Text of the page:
A Comprehensive Methodology for Measuring Costs and Benefits of Critical Habitat Designation Under the Endangered Species Act
Slack, John Taylor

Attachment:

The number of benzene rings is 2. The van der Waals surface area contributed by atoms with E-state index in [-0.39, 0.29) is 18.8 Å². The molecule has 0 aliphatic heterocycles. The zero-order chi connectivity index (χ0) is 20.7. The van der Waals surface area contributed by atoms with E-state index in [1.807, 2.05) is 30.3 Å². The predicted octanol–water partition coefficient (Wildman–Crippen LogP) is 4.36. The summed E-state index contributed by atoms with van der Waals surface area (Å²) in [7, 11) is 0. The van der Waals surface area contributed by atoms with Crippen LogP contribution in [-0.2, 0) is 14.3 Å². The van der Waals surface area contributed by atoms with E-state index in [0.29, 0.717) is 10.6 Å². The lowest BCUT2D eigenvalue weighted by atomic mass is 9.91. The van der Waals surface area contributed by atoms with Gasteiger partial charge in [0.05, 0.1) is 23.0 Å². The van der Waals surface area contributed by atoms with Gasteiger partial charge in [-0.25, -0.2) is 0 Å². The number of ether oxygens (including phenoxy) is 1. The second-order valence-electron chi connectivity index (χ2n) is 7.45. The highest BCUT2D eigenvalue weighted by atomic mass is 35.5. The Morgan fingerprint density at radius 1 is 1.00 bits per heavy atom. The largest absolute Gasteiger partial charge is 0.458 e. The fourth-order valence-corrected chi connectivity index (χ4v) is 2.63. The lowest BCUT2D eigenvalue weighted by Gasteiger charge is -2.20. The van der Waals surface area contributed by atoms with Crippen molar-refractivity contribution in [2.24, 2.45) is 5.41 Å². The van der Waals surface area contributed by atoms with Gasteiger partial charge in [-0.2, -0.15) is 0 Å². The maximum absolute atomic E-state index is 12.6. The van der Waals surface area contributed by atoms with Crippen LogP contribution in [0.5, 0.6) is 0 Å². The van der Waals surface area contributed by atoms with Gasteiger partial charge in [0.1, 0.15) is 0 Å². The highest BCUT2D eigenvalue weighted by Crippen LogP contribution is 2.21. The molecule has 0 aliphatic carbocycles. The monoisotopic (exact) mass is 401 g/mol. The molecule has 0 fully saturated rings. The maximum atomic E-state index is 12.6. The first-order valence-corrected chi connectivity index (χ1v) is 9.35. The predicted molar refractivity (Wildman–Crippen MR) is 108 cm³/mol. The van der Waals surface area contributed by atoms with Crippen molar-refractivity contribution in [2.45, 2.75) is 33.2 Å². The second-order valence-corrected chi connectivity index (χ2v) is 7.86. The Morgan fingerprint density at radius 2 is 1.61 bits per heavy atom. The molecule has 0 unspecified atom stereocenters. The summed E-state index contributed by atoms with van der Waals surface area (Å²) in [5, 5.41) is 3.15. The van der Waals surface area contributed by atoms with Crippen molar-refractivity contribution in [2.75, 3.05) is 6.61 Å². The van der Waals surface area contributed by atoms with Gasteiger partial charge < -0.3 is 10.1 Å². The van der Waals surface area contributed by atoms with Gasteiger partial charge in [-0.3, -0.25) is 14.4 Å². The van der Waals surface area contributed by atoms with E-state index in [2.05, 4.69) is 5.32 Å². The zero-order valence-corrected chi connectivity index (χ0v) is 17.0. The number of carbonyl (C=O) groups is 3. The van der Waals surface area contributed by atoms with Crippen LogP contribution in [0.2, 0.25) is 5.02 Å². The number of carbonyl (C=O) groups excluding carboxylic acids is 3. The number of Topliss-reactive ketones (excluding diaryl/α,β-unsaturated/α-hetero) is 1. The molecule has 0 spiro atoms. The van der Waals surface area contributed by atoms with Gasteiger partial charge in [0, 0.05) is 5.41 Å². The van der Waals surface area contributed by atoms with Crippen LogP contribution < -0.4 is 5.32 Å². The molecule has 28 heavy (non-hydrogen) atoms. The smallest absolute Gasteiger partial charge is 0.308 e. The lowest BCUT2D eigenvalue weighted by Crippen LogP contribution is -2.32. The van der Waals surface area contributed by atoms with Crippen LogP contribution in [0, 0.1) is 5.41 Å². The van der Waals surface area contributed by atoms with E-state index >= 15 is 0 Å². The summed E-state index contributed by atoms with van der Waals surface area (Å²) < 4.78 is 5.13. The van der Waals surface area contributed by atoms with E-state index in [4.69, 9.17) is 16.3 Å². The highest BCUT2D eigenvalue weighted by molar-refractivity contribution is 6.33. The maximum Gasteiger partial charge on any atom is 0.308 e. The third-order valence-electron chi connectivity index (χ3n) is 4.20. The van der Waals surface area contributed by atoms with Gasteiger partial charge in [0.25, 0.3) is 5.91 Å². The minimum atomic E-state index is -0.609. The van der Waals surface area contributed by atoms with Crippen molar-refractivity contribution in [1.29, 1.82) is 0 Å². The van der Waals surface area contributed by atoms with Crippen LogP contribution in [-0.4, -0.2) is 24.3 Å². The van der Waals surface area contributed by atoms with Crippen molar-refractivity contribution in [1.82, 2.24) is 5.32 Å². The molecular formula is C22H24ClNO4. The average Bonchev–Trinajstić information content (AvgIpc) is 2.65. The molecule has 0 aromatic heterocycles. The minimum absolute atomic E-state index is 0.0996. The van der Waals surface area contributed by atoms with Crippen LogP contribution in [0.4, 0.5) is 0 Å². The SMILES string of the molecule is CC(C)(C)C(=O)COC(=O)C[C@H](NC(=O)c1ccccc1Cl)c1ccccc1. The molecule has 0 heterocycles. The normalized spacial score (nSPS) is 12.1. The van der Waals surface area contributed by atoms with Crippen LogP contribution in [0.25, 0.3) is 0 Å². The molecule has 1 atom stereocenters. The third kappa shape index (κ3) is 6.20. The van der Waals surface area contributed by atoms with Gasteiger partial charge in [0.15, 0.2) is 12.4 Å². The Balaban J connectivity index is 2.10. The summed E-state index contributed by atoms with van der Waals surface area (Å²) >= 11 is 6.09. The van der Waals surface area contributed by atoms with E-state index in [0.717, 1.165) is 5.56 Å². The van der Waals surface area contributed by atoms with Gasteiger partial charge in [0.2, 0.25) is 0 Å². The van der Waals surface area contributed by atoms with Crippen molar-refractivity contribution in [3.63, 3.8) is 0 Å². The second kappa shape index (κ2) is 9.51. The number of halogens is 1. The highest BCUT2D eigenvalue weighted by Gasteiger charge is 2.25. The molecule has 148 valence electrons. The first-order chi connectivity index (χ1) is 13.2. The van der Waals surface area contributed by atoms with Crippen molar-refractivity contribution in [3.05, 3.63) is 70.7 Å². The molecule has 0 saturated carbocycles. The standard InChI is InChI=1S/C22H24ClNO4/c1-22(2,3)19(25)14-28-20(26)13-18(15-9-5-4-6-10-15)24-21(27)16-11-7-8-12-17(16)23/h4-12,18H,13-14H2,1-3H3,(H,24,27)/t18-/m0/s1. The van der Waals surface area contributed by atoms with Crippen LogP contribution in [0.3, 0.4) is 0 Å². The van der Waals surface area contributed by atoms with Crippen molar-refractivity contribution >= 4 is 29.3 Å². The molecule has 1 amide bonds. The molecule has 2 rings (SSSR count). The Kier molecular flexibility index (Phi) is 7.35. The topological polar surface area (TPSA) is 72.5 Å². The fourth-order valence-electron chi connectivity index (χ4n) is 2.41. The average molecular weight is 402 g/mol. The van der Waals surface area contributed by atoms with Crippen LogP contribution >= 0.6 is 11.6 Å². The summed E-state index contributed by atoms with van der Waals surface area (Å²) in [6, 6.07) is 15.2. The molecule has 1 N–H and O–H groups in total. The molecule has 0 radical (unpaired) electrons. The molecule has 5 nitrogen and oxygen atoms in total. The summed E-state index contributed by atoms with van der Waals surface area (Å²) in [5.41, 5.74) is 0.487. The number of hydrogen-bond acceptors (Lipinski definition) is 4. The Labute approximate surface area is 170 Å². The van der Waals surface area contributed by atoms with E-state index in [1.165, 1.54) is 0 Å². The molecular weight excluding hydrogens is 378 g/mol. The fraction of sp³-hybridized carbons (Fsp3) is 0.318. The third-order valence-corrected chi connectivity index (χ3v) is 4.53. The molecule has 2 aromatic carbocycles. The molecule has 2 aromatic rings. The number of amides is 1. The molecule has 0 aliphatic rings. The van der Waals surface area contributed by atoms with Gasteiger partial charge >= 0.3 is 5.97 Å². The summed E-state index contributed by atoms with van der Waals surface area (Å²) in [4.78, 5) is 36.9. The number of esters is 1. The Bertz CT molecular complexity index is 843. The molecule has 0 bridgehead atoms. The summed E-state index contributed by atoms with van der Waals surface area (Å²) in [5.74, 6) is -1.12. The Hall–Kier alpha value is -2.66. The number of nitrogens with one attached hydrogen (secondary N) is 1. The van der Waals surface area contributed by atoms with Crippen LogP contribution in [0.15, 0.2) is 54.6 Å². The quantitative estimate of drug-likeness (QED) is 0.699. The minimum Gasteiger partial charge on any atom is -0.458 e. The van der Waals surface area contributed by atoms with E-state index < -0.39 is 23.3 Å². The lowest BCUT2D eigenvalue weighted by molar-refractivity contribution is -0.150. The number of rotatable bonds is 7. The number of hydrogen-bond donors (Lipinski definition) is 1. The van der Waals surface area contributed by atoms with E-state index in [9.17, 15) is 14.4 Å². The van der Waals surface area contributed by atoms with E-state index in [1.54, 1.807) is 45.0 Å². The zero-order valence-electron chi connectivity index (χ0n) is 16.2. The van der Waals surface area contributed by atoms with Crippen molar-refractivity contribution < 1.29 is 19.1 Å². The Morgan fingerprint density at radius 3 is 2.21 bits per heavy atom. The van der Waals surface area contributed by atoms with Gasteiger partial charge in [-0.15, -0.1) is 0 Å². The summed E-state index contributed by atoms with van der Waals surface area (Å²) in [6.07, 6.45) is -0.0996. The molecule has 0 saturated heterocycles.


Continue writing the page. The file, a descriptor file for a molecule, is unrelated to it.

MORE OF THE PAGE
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In recent years, critical habitat has been subject to a great deal of controversy and numerous lawsuits. Critical habitat is an integral part of the Endangered Species Act (ESA) that serves not only to protect the species and its habitat but may also help the recovery of the species. Critical habitat has been the subject of a large number of recent lawsuits. These lawsuits arise from conservation groups, forcing the Fish and Wildlife Service (FWS) to designate critical habitat and from developmental groups, claiming that the economic analyses used by the FWS during the designation of critical habitat are faulty. The economic analyses that are currently being done by the FWS are quantifying the costs of critical habitat to the extent possible while virtually making no effort to quantify the benefits of critical habitat. This potentially biased economic analysis can skew public opinion by presenting an unbalanced result from the analysis. Therefore, this thesis presents a methodology for comprehensively identifying and quantifying, where possible, the costs and benefits of critical habitat.